In pursuit of archeology's magic, romance, filth and smells, Johnson enrolls in several different field schools, working as an archeologist-in-training (with varying degrees of success). She attends conferences and travels to notable sites ranging from Peru's famous Machu Picchu to the historically indispensable Fishkill Supply Depot in New York. She learns techniques and technologies, views artifacts and absorbs history, but her most important work comes when she meets archeologists. They are tough, intelligent, deeply committed people; they are "cultural chameleons" who work in dust and grit and heat and are also capable of attending formal affairs to advocate passionately for preservation. When archeologists and the U.S. military team up to defend cultural heritage from the violence of war, Johnson comments on the intersection of two "cautious, even paranoid professions."
Lives in Ruins will captivate a variety of readers: those who, like Johnson, dreamed of being archeologists; fans of history, anthropology or unusual jobs; and people who respect the past and have an interest in preserving it. --Julia Jenkins, librarian and blogger at pagesofjulia
Discover: A charming, accessible tribute to archeologists and their work that will both entertain and educate a range of readers.
@War: The Rise of the Military-Internet Complex
by Shane Harris
Shane Harris (a senior writer at Foreign Policy magazine) follows his unnerving and prize-winning book The Watchers with a similarly discomfiting study of the current state of the United States' ever-growing efforts to fight the next major war--a cyberwar potentially equal to nuclear war in its threat to the global electronic infrastructure that supports everyone from farmers to Wall Street financiers. With a cast of characters straight out of contemporary spy thrillers, @War untangles the many acronym-laden agencies and their "inscrutably" named initiatives and presents a history of the American government's fifth dimension of warfare (after land, sea, air and space).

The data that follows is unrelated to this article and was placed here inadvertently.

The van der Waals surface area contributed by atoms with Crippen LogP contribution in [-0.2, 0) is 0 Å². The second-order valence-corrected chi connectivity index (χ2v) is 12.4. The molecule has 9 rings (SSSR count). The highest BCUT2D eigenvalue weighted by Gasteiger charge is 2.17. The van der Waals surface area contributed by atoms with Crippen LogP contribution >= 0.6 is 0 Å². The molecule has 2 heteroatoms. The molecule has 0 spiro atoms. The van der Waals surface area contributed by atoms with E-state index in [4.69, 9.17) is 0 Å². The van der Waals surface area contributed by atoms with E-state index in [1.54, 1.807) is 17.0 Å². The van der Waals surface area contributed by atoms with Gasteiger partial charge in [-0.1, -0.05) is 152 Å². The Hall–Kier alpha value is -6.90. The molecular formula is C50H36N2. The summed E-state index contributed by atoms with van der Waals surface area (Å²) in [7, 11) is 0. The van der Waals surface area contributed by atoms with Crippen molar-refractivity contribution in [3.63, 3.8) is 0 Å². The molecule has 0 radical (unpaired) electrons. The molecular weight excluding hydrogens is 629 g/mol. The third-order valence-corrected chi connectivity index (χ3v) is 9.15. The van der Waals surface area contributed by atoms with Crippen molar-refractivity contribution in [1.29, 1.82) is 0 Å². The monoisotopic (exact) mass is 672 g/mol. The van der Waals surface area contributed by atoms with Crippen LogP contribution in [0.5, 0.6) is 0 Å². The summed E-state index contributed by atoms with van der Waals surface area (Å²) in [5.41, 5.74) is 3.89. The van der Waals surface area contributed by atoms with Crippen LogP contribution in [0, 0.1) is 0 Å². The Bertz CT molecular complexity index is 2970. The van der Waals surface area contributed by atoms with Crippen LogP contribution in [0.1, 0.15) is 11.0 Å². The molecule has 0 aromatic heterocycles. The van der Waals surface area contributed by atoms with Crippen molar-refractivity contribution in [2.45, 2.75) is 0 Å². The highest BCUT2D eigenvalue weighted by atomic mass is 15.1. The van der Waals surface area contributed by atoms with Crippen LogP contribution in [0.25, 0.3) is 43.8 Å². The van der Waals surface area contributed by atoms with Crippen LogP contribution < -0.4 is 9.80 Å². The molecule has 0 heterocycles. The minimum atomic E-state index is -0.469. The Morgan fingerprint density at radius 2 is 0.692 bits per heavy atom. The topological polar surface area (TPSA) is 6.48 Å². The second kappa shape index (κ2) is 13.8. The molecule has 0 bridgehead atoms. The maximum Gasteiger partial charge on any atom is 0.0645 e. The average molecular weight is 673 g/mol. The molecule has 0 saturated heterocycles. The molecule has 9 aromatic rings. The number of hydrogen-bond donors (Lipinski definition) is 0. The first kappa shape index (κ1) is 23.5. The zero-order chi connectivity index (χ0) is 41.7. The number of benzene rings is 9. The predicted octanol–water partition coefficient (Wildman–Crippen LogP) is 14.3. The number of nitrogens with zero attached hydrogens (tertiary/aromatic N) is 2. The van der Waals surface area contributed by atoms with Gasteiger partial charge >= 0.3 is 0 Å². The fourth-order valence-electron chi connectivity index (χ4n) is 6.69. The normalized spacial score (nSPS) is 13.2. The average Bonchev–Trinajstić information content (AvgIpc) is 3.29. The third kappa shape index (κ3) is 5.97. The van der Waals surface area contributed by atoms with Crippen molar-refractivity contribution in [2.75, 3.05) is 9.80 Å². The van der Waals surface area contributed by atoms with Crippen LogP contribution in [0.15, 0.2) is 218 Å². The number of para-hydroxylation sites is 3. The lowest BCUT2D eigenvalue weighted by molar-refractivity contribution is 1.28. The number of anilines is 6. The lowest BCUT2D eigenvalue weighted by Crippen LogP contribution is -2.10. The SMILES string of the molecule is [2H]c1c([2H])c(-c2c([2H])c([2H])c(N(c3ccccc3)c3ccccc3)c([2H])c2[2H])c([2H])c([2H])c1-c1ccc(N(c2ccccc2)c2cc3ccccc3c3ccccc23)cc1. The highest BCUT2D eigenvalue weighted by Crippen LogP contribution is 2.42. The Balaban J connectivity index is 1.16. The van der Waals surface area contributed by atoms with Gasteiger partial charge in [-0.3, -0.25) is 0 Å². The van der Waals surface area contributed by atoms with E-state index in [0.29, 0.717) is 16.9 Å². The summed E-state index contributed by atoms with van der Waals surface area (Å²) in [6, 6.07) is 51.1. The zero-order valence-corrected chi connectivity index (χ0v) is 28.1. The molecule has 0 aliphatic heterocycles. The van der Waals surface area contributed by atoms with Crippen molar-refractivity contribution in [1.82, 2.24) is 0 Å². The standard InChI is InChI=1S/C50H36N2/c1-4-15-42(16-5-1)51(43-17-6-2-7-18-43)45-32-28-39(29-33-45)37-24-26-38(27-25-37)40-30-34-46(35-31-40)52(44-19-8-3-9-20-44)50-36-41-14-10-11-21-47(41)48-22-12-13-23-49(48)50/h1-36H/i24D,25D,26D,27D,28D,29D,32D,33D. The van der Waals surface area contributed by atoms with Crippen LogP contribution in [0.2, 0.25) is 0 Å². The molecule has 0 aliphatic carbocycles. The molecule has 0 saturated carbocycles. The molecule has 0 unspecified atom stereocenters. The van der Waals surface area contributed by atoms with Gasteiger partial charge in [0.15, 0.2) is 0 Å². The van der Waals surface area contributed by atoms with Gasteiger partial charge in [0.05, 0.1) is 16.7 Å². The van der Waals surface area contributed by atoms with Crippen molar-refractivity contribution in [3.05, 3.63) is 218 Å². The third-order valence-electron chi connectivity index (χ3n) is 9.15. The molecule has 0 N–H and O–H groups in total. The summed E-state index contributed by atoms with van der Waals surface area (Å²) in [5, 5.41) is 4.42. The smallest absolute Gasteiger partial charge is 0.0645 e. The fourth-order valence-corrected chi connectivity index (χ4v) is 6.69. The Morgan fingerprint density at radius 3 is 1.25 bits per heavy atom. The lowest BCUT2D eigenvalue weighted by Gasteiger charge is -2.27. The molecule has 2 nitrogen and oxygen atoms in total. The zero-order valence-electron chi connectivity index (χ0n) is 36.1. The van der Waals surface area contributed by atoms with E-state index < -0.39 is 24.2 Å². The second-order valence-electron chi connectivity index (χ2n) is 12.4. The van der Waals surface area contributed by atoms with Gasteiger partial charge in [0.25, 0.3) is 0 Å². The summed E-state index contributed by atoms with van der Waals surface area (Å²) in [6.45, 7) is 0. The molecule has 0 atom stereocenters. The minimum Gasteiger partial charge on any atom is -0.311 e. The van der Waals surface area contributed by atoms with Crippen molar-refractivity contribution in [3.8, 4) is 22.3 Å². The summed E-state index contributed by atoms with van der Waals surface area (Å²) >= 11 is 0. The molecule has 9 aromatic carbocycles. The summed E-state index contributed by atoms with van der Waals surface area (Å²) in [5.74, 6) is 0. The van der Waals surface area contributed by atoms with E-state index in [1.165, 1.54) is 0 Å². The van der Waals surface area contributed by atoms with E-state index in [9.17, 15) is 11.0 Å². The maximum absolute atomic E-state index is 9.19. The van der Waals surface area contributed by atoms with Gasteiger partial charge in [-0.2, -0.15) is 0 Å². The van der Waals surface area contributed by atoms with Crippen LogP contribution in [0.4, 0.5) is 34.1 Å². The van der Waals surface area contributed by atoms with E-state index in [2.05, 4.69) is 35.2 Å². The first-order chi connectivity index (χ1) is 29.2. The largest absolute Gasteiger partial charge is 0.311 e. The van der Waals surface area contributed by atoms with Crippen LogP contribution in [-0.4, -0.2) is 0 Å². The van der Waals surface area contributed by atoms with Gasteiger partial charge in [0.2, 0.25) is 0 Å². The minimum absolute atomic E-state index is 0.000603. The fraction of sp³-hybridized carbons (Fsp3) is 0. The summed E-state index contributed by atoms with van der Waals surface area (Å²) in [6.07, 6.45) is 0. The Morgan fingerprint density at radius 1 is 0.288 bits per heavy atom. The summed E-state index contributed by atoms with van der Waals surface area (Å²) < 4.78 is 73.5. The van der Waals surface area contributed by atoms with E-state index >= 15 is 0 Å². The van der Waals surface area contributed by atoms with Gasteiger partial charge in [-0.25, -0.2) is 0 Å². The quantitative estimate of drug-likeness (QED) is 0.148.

In addition to the well-known NSA, CIA and DHS umbrella agencies, Harris explores their more clandestine special surveillance groups, like the NSA's elite hackers, TAO (Tailored Access Operations); RTRG (Real Time Regional Gateway), a kind of "Google for the new soldier-spies"; and DITU (Data Intercept Technology Unit), the FBI's version of the NSA's SIGINT (Signals Intelligence). He describes the numerous U.S. defensive and offensive cyber operations with code names like Pinwale, Nevershakeababy, Starburst, Buckshot Yankee and Stuxnet--the latter a computer worm designed to disable Iranian nuclear reactors.
In this very lively overview of the fifth dimension of war, Harris suggests that cyberspace should be managed like any other potential battlefield, where civilian-directed military oversight of its myriad pieces would serve us better than the current hodge-podge of public/private data collecting, spying and hack-attacking. In Harris's view, we don't need an Edward Snowden to expose the reach of the combatants; instead, we need a unified approach to prevent and contain the inevitable conflict. --Bruce Jacobs, founding partner, Watermark Books & Cafe, Wichita, Kan.
Discover: A convincing and unnerving story of the current state of cyber-defense and the likely threat of cyberwar.
Amore: An American Father's Roman Holiday
by Roger Friedland